Representatives from the U.S. Army and Air Force, along with 17 NATO nations and three partner nations, will participate in a joint reconnaissance trial at Orland Air Station in Norway May 19-28 to test and evaluate intelligence, surveillance and reconnaissance (ISR) concepts and technologies. The Unified Vision 2014 (UV14) trial will be NATO’s largest-ever ISR trial and will be used as a major stepping stone to provide NATO warfighters with an enhanced set of ISR capabilities.
One man’s trash really can be another man’s treasure. Professors at the University of Arizona (UA) recently transformed sulfur waste from refining fossil fuels into moldable, infrared-capable plastic lenses—an incredibly inexpensive and lightweight component that can be used for night-vision goggles among other uses.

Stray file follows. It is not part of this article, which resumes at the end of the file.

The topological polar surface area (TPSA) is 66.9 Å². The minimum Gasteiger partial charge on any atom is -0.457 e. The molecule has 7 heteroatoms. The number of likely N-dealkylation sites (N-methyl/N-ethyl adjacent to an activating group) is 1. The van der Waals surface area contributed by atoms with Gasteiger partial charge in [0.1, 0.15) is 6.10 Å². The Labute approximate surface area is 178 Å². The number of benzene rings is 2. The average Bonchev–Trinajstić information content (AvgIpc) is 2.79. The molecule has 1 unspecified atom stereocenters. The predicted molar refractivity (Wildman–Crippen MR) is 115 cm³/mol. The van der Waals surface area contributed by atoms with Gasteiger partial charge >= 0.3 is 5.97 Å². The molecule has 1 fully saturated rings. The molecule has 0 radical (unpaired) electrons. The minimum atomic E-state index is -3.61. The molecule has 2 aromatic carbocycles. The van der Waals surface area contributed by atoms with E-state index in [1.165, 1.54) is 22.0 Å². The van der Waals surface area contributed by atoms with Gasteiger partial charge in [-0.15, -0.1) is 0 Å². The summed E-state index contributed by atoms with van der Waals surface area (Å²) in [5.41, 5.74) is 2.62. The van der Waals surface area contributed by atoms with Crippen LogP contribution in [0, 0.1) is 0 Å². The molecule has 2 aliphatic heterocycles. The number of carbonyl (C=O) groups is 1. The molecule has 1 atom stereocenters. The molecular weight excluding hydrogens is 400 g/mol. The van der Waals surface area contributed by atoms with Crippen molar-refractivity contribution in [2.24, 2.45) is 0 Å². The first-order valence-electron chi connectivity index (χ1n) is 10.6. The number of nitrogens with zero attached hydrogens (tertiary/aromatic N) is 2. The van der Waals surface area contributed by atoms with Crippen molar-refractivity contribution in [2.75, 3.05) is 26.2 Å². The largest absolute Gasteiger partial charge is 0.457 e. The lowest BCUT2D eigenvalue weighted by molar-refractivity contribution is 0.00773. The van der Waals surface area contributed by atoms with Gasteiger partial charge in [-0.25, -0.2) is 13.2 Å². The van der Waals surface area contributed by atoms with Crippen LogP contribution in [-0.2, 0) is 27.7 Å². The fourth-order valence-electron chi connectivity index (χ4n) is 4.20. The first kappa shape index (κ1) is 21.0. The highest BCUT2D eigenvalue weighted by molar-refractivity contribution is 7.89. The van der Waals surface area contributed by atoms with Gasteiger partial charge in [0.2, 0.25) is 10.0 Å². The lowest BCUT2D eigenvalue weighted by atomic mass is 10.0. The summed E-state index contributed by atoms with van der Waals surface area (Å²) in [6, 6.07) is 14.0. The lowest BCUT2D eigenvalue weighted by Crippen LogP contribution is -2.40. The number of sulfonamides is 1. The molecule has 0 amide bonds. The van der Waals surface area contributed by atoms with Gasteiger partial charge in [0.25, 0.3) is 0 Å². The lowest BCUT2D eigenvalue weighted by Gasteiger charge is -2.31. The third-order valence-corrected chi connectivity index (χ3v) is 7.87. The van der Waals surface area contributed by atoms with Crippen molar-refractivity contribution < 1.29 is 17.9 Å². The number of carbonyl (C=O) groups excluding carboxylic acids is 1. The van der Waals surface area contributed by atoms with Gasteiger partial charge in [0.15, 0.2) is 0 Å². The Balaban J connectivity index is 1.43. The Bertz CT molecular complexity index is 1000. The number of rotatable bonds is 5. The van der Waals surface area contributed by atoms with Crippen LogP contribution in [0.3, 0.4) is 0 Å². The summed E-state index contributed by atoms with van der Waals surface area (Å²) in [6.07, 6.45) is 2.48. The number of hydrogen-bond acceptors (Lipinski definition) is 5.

The discovery could have huge positive implications for the U.S. military, which has already expressed interest in the patent-pending polymer, Robert A. Norwood, professor of optical sciences at UA, says.
Gadgets and gizmos are not the only things beset by the U.S. Defense Department’s continued battle with shrinking budget dollars. While some projects may be delayed, and others even derailed, the civilian work force “is now showing the early signs of stress,” Alan Shaffer, acting assistant defense secretary for research and engineering, recently warned Congress.
Furloughs, the government shutdown and sequestration, and decreasing budgets have an adverse impact on the 100,000 personnel that make up the Defense Department’s science and technology (S&T) work force.